For more information about the Department of Theatre and Dance, visit http://www.muhlenberg.edu/theatre.

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Upcoming Lehigh Valley Arts Box Office Performances

lehigh-valley-arts-council-box-office.jpgBach & Handel Chorale:

April 26th: 30th Anniversary Concert Gala

Chamber Music Society of Bethlehem

April 11th: Daedalus Quartet

April 25th: Gryphon Trio

May 16th: Walden Chamber Players

Moravian College Music Institute

April 4th: Moravian College Wind Ensemble

April 6th: Moravian College Community Orchestra

April 12th: Jazz @ Moravian

Moravian College Theatre Company

April 25th & 26th: Jesus Christ Superstar

PA Sinfonia Orchestra

April 12: Chamber Orchestra – All Nature Sings

Click here for more information and tickets: http://lvartsboxoffice.org/

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Muhlenberg’s Production Of “Mad Forest” Offers Innovative Take On Romanian History

Allentown, PA– As history unfolds in the Ukraine, Muhlenberg College Theatre and Dance presents the story of similar events from a quarter century ago. “Mad Forest,” by award-winning playwright Caryl Churchill, set during the 1989 Romanian Revolution, plays on the Muhlenberg mainstage April 24-26.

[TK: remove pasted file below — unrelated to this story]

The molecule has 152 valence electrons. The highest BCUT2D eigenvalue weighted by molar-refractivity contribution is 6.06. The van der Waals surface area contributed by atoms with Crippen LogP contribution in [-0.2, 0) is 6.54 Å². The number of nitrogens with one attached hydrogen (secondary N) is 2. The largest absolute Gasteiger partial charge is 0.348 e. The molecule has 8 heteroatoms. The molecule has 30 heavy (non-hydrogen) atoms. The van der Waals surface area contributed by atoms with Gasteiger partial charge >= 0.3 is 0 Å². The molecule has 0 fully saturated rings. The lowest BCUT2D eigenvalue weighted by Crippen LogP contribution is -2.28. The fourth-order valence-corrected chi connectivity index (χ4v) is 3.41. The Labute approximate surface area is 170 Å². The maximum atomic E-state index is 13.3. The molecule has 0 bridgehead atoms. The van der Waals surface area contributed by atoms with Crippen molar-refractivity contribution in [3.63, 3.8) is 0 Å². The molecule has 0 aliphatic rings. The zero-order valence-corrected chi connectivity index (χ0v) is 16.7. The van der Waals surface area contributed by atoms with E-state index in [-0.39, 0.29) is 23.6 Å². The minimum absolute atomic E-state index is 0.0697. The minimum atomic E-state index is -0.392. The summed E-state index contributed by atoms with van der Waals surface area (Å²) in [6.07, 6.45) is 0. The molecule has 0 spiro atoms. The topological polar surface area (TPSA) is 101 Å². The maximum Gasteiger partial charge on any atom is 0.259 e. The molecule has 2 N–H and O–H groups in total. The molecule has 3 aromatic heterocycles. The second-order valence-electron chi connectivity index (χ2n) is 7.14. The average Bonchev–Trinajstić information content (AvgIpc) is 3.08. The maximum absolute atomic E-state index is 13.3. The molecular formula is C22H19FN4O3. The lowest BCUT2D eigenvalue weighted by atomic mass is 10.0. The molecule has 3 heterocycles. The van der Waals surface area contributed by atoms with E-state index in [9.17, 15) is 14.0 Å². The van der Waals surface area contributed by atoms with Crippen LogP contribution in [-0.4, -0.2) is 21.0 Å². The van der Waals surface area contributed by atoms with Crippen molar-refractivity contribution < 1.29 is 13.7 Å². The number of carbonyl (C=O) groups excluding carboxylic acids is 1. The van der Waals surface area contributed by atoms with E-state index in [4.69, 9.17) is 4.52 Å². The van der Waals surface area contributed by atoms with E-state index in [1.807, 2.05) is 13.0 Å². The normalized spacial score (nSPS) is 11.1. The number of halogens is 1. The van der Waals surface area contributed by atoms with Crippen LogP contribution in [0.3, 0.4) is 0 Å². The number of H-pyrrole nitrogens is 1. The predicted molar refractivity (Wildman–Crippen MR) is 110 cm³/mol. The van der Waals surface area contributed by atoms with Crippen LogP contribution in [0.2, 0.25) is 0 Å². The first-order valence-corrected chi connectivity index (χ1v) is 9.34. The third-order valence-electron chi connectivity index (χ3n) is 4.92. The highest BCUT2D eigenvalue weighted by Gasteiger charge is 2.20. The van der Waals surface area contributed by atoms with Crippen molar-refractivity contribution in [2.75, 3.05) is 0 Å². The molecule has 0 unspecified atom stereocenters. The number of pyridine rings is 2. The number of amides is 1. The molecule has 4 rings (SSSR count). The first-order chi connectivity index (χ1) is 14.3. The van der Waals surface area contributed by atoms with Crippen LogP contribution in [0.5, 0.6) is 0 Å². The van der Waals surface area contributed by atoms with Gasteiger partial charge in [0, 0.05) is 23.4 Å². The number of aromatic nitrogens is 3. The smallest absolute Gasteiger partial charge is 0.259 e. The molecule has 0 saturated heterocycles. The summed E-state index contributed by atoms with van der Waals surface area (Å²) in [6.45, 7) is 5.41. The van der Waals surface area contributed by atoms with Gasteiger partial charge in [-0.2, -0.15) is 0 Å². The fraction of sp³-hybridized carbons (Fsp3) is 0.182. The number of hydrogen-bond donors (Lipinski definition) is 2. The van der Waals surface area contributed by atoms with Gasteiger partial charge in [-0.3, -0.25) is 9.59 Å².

Directed by Beth Schachter, “Mad Forest” captures the events of the 1989 Romanian Revolution through the eyes of many who experienced it. On the eve of the revolution, and under the pressures of a paranoid society with secret police, two families, one poor and one wealthy, struggle to survive the chaos and deprivations of Nicolae Ceaucescu’s megalomaniacal Communist regime. A play of romance and politics, bookended by weddings, “Mad Forest” blends together documentary theatre and magical realism to explore the psychological landscapes of people trying to find freedom.

“‘Mad Forest’ tells the story of what happens when people who were once oppressed have the freedom to speak truthfully,” says Schachter, who serves as chair of the Department of Theatre and Dance at Muhlenberg. “It comments on the fragile nature of families and relationships in a very human way.”